Figure 1: Comparison of the peak global mean temperature, atmospheric CO2, maximum global mean sea level, and source(s) of meltwater past changes in sea level. Source: Dutton et al. (2015).
The melting of polar ice is another hallmark of global warming. Zycher argues that polar sea ice cover hasn’t changed much (sea ice floats on ocean water and is distinct from the ice sheets that rest on Greenland and Antarctica). He asserts that the Arctic and Antarctic sea ice extent in November 2015 was within the 1981-2010 average spread of observations.
This is an odd statistic to invoke because, if we examine the November extent of Arctic sea ice in the graphic below (c.f. Figure 2), it is hard to argue that there is no long-term negative trend in the data.
Figure 2: November sea ice extent, 1979-2015. Source: NSIDC.
A focus on November is unusual, given that the transitional seasons (i.e. fall growth in the Arctic, spring decline in the Antarctic) are exactly that – transitional. The minimum (summer) and maximal (winter) seasonal extent are generally analyzed. But it matters little, because in the Arctic sea ice has been precipitous across all months (c.f. Figure 3).
Figure 3: Monthly Arctic sea ice volume from 1979 to 2015. Source: Andy Lee Robinson.
The clockwise progression of time in figure 3 shows that the extent of Arctic sea ice has declined in each month of the year, with the amount bounded by the summer minimum (black) and winter maximum (green).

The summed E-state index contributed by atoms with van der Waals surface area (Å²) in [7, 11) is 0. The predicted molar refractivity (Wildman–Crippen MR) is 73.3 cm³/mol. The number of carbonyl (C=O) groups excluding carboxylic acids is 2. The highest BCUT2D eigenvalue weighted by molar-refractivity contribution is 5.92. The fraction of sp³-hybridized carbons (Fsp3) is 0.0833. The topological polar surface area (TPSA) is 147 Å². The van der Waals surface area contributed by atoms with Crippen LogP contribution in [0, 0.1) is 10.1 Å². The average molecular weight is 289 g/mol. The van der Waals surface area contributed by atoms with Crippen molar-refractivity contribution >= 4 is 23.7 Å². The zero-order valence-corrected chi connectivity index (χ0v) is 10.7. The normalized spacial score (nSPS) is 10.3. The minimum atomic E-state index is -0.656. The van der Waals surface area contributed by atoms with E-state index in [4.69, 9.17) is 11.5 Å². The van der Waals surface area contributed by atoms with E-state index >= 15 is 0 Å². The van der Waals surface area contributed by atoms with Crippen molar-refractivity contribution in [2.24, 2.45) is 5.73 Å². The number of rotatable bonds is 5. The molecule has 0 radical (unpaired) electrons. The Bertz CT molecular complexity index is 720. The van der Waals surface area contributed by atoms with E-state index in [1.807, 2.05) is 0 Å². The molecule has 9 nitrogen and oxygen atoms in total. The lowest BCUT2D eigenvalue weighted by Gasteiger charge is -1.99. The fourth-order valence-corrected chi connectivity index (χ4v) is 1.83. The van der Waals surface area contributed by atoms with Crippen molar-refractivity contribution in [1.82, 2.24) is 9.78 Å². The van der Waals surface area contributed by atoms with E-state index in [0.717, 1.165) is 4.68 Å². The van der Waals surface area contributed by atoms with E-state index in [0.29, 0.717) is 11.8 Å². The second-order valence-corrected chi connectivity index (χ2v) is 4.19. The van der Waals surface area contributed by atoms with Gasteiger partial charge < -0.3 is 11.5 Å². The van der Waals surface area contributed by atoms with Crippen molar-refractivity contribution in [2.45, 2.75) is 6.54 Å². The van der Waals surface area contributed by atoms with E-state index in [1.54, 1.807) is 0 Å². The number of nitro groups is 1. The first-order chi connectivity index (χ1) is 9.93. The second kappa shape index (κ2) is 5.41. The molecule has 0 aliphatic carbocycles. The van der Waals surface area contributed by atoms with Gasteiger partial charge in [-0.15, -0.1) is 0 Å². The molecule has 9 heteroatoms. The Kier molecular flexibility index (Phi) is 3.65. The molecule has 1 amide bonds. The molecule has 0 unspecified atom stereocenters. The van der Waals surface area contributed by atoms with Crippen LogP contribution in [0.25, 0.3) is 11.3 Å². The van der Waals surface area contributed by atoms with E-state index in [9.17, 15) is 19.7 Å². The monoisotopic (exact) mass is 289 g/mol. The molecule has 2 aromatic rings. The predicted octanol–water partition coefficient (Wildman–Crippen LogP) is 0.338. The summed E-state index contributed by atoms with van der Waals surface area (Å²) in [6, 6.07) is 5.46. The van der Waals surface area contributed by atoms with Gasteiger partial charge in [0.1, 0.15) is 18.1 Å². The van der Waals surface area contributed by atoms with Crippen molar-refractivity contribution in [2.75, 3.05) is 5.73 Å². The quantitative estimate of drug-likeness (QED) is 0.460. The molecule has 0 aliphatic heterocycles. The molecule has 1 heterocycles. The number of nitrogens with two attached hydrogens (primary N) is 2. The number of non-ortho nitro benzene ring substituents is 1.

In the Antarctic, maximum sea ice extent has increased since 1979, when the satellite record begins, with 2014 the year with the largest ice extent on record. Sea ice trends around Antarctica are heterogeneous, with different climatological factors at play. Figure 4 shows proposed drivers in sea ice duration trends from 1990-2007.
Figure 4: Trends in sea-ice duration, 1990-2007. Red/Blue = an increase/decrease. Image Source: Matear et al. (2015)
Unlike the Arctic, where a clear global warming signal is evident, Antarctic sea ice has not shown a homogeneous response to global warming. That is not necessarily a surprise when one digs into the literature on this topic. You can’t get polar regions more physically distinct than the Arctic (sea ice covers ocean) and the Antarctic (ice covering a continental land mass). But in terms of total mass, Arctic losses have far outpaced gains in the Antarctic. This has resulted in a global decline in sea ice.
There are many puzzles and uncertainties still to be resolved in climate science. But the evidence that the climate is changing is unequivocal. Global temperature shows it. Our physical understanding tells us with a high degree of confidence that human activity drives much of the change we are seeing. And it plays out in what else we’ve seen and climate change theory predicts:
- Sea level rise that accelerated over the last century, driven by glacial melt and ocean heating. The expectation is that this will continue.
- A downward trend in sea ice cover in the Arctic that drives a global decrease in sea ice, despite gains (for now) in Antarctic sea ice cover.